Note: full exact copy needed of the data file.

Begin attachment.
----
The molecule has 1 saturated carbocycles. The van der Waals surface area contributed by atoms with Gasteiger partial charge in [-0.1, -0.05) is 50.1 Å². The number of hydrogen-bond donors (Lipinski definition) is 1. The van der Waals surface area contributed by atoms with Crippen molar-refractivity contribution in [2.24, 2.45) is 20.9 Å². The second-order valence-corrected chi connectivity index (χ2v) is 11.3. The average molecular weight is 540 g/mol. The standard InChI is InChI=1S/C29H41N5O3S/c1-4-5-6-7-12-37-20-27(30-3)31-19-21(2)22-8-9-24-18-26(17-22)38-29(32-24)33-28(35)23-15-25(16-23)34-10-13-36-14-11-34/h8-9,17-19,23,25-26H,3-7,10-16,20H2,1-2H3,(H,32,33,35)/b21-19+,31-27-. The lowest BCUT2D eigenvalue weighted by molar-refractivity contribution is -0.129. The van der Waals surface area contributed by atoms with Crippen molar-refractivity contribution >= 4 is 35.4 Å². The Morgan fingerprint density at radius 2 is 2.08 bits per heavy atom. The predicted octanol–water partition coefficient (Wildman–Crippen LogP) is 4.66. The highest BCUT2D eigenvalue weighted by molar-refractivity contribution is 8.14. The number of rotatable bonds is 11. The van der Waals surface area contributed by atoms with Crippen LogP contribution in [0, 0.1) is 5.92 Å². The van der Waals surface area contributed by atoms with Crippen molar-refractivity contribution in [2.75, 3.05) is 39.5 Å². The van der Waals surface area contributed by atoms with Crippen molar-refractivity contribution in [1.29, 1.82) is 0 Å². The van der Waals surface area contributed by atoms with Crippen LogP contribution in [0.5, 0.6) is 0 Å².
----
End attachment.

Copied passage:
The molecule has 1 saturated carbocycles. The van der Waals surface area contributed by atoms with Gasteiger partial charge in [-0.1, -0.05) is 50.1 Å². The number of hydrogen-bond donors (Lipinski definition) is 1. The van der Waals surface area contributed by atoms with Crippen molar-refractivity contribution in [2.24, 2.45) is 20.9 Å². The second-order valence-corrected chi connectivity index (χ2v) is 11.3. The average molecular weight is 540 g/mol. The standard InChI is InChI=1S/C29H41N5O3S/c1-4-5-6-7-12-37-20-27(30-3)31-19-21(2)22-8-9-24-18-26(17-22)38-29(32-24)33-28(35)23-15-25(16-23)34-10-13-36-14-11-34/h8-9,17-19,23,25-26H,3-7,10-16,20H2,1-2H3,(H,32,33,35)/b21-19+,31-27-. The lowest BCUT2D eigenvalue weighted by molar-refractivity contribution is -0.129. The van der Waals surface area contributed by atoms with Crippen molar-refractivity contribution >= 4 is 35.4 Å². The Morgan fingerprint density at radius 2 is 2.08 bits per heavy atom. The predicted octanol–water partition coefficient (Wildman–Crippen LogP) is 4.66. The highest BCUT2D eigenvalue weighted by molar-refractivity contribution is 8.14. The number of rotatable bonds is 11. The van der Waals surface area contributed by atoms with Crippen LogP contribution in [0, 0.1) is 5.92 Å². The van der Waals surface area contributed by atoms with Crippen molar-refractivity contribution in [2.75, 3.05) is 39.5 Å². The van der Waals surface area contributed by atoms with Crippen molar-refractivity contribution in [1.29, 1.82) is 0 Å². The van der Waals surface area contributed by atoms with Crippen LogP contribution in [0.5, 0.6) is 0 Å².